The Clipper 2002 race route takes a course around the globe that makes it the longest circumnavigation race at some 34,000 miles. It passes through a wide variety of weather systems which require the full range of sailing skills, from the patience to steer through calms to flying downwind under spinnaker before a gusty tradewind to beating through the Southern Ocean around the Cape of Good Hope. The tactics are fascinating; this is real “chess with press-ups” sailing. Nature, as always, is expected to be capricious, but it's all part of the experience for myself and other crew members aboard the good ship London Sunday December 22, 2002: So, the voyage continues. I've a new skipper, a new crew and am expecting to experience a very different Christmas and new year.
It's been getting hotter, hitting the mid-90s, day and night. Sleeping is difficult whatever time you try. We have had some amazing rainstorms. It's strange getting soaked to the skin in the boiling heat. There's no need for waterproofs and we all scramble for the shower gel. The next leg of the race to the Galapagos Islands involves crossing the equator so I expect the weather to be even hotter and with even less wind.
My new skipper has new ways of doing things. We have split into a three-watch system. Typically, it runs like this over a 48-hour period. 0-3am mother watch (clean and make tea); 6-9am on deck; 3-6 pm on deck; 9pm-00 on deck. Day two: 00-3am on deck; 9-12 noon on deck; 6-9pm on deck; 9-00 mother watch.
Food this week has been exciting: fruit portions x6; cereal x3; rice x2; mash x 2; soup x2; frankfurter x1; homemade pizza x2; pasta x4; veg portions x4; spag bol x1; noodles x3.
During my time on board I've had 44 sailing days; 11.5 work days and 6.5 free days – getting knackered.
Tuesday December 24. Panama: We arrived in Panama City last night after finishing the race from Cuba to Colon, Panama on Saturday. We finished second, about two minutes behind the leader. All boats finished within two hours.
We have to wait for a slot to go through the Canal and could wait up to two days. We're on an anchor mooring so we can't get to shore. However, carrying firearms is apparently the norm in Colon so we're not trying too hard to reach dry land!
The race to Galapagos starts on December 28. We will work on the boat today, have a crew Christmas lunch tomorrow and the prize giving on the 26th.
Stop press: At 4am, we got the go-ahead to begin our passage through the Canal.
It was an amazing passage. The cost is per boat and by size. We spent $1,500, with the average vessel going through costing $47,000 – so big boats! Around 197 million litres of water is used in each of the six locks. The passage took us about 11 hours.
As some of you will know, if our first skipper had not resigned, I would have not rejoined the boat at Cuba. Our new skipper is an excellent sailor and his people skills are first class, and his coaching is excellent.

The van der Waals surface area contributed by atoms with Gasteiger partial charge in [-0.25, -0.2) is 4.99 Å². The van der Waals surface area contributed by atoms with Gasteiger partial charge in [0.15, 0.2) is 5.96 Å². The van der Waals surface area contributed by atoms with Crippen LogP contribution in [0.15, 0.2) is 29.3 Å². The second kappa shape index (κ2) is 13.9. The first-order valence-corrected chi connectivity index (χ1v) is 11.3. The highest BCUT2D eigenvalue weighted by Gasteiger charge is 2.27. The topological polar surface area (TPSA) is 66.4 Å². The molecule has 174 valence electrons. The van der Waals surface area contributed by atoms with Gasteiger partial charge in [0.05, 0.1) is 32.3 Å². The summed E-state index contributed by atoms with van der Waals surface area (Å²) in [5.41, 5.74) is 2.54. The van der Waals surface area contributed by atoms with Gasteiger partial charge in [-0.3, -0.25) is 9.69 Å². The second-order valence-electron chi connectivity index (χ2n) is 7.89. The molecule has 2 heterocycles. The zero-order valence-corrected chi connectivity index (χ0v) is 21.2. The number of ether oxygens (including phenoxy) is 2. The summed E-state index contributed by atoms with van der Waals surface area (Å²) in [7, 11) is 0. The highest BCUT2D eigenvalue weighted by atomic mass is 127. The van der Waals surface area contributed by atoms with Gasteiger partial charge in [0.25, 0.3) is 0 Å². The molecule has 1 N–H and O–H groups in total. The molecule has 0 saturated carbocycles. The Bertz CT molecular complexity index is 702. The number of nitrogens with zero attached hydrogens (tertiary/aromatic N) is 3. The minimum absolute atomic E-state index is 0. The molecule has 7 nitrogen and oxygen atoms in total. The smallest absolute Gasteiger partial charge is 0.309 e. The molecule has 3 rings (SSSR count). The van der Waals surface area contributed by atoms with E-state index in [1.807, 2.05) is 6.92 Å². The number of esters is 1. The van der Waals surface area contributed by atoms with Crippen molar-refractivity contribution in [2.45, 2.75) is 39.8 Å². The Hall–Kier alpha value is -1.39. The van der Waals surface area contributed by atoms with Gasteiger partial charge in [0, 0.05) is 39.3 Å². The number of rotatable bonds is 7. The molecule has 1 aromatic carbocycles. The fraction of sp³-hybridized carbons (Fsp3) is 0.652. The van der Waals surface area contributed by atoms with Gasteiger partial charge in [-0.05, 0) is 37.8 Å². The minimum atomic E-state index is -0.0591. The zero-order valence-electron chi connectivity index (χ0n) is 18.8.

We are due to land on Hawaii on February 2, which is when I get off and head home – I have definitely not changed my mind on that one. Hope to be home mid-February.
Anyway, Happy Christmas to you all. I will be crossing the Pacific on New Year's Eve so no fireworks, but a nice, cheap bar bill.
Monday December 30 to Thursday January 2, 2003. Galapagos: What a result, not the fact we finished second, but that we got here two days early! This will make it my longest stopover by some days more of that later.
The weather has been different than planned. Sailing through the Doldrums is meant to be a nightmare but we only had nine hours of little wind and only four of those with no wind. Other boats have still have not arrived, having been stuck in 'wind holes' for days.
Our tactics from the start were to head south to use currents and better wind. Two other boats followed us and we all arrived on January 2 within two hours. The other boats went southwest as it's the most direct route. Been cloudy all the way here which dulled the sun and heat and gave good winds, 20 knots most of time.
Saw the two other boats during the leg which was a real reminder of what we're doing. We came within 300 yards of one. With the other boats so close concentration levels were high. This all adds to the overall exhaustion we are feeling.
The sun broke through on the last day to be blisteringly hot. We are now 1,000 miles south from Panama so the sun is much stronger. We have experienced amazing rainstorms again including scary lightning one night. Our skipper assured us if we got hit, we would be all right as the boat is 'earthed'. Some of us remained worried, In one three-hour shift on Monday, I saw sealife including whales, tuna, marlin, dolphins, sharks – incredible, but it has put me off swimming in the sea again.
Food exciting again this week. So far I've had cereal x2; fruit portions x9; spag bol x1; seafood pasta x1; pot noodle x3; mash x1; dried mince x1 and rice x1. Roll on Hawaii!
Follow the race at www.clipper-ventures.comû